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California Chaparral


From San Francisco south to the Mexican border, the coastal part of California is covered in plants collectively referred to as “chaparral.” This rare ecosystem is found in few parts of the world. Areas such as Chile, South Africa, and the countries of the Mediterranean all have similar plant communities, flora adapted to withstand low humidity and the alternation of periods of drought with intervals of intense precipitation. California’s “endless summer” is hot or foggy, while winter is relatively warm, and plants here face unique seasons, including those of fire and flood.

Chaparral, also called “coastal sage scrub”, has a distinctive look and smell. Low, scrubby plants cling to gray-brown dirt, scenting the air with an herbal, piney fragrance. California sagebrush, or Artemisia californica dominates the area, but there are several species of salvia, or true sage. Rosemary, which often grows native here, can be confused with several other plants that look familiar, such as ceanothus, or “California lilac.” Buckwheat and yarrow grow from tall stalks, with clumps of leaves and flowers found at the ends. Manzanita bushes are larger and woodier, with distinctive bark. Toyon is also found in chaparral communities; the lovely red berries, produced in the winter, are responsible for the nickname “California holly”. An old wives’ tale posits that this was the reason Hollywood was so named!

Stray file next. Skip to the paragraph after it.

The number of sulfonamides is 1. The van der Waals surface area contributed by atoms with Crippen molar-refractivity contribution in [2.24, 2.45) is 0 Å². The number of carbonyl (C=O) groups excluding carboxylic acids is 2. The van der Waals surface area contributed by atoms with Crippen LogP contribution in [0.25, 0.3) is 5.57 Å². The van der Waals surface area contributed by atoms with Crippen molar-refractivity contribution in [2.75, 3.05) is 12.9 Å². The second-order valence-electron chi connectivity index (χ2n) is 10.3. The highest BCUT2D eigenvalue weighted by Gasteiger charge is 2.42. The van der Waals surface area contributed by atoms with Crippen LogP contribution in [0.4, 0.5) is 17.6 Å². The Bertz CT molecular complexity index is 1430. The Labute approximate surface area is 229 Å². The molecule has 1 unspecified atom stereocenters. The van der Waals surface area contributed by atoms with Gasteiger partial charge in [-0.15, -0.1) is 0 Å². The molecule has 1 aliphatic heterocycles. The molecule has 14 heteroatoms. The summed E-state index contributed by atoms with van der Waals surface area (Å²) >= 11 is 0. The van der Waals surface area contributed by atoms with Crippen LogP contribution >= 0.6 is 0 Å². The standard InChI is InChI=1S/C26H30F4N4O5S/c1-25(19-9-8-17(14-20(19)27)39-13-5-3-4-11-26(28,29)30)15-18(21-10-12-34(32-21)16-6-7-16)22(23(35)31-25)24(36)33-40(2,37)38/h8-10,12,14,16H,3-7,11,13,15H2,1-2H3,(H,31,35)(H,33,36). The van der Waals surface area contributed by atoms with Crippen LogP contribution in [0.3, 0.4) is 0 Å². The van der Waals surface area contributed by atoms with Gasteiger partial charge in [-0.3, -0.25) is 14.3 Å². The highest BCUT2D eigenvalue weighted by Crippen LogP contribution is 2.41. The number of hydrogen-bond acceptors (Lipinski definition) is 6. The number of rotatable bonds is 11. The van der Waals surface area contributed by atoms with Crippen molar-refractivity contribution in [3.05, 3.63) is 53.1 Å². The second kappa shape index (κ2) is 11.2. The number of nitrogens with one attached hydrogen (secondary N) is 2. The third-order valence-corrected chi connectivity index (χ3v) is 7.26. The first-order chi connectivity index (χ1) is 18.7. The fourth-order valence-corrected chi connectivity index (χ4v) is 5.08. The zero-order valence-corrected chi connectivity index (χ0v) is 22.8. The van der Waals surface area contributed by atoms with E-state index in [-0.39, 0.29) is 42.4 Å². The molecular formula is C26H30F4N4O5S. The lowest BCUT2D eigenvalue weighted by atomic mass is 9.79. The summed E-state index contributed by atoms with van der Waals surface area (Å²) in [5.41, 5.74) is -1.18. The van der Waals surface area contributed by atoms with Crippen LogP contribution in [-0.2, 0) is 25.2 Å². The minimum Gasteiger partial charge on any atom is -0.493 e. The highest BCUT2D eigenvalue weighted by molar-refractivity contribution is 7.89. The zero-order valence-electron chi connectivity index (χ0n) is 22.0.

In wooded areas, oak and sycamore trees are well established, although these variations look different from those in colder climates. California oaks have small, grayish-green leaves with sharp edges, while sycamore leaves are larger, they are leathery and dry. Both trees are notable for their large and deep roots, which allow them to withstand dry conditions; both trees grow into large canopies, providing shade to the animals that live within chaparral areas.

Many of these plants have resinous sap, which helps the plant retain moisture during the dry season but also makes the plants flammable. Fire is part of the chaparral life cycle, and plants that do well here have evolved to re-germinate quickly after a fire, either because of deep root systems, seeds which need heat to germinate, or a combination.

Poison oak grows freely in chaparral. Hikers should learn to recognize the plant and avoid touching it, as the urushiol on the leaves produces itching and rashes on human skin. From a distance, the plant itself is pretty to see, as the red leaves are distinctive in the gray-green sea of other chaparral plants.
As the California coast is developed, the chaparral community faces the same threats as the birds, herps, and mammals which make their home within it. As an ecosystem, it needs scientific study and protection. Organizations such as the California Chaparral Institute focus on research, education, and advocacy for this unusual eco-system; those interested in supporting this work can find out more at www.californiachaparral.com.

Disclaimer: I donate money to the California Chaparral Institute, but am not associated in any other way.
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Content copyright © 2015 by Korie Beth Brown, Ph.D. . All rights reserved.
This content was written by Korie Beth Brown, Ph.D. . If you wish to use this content in any manner, you need written permission. Contact Korie Beth Brown, Ph.D. for details.

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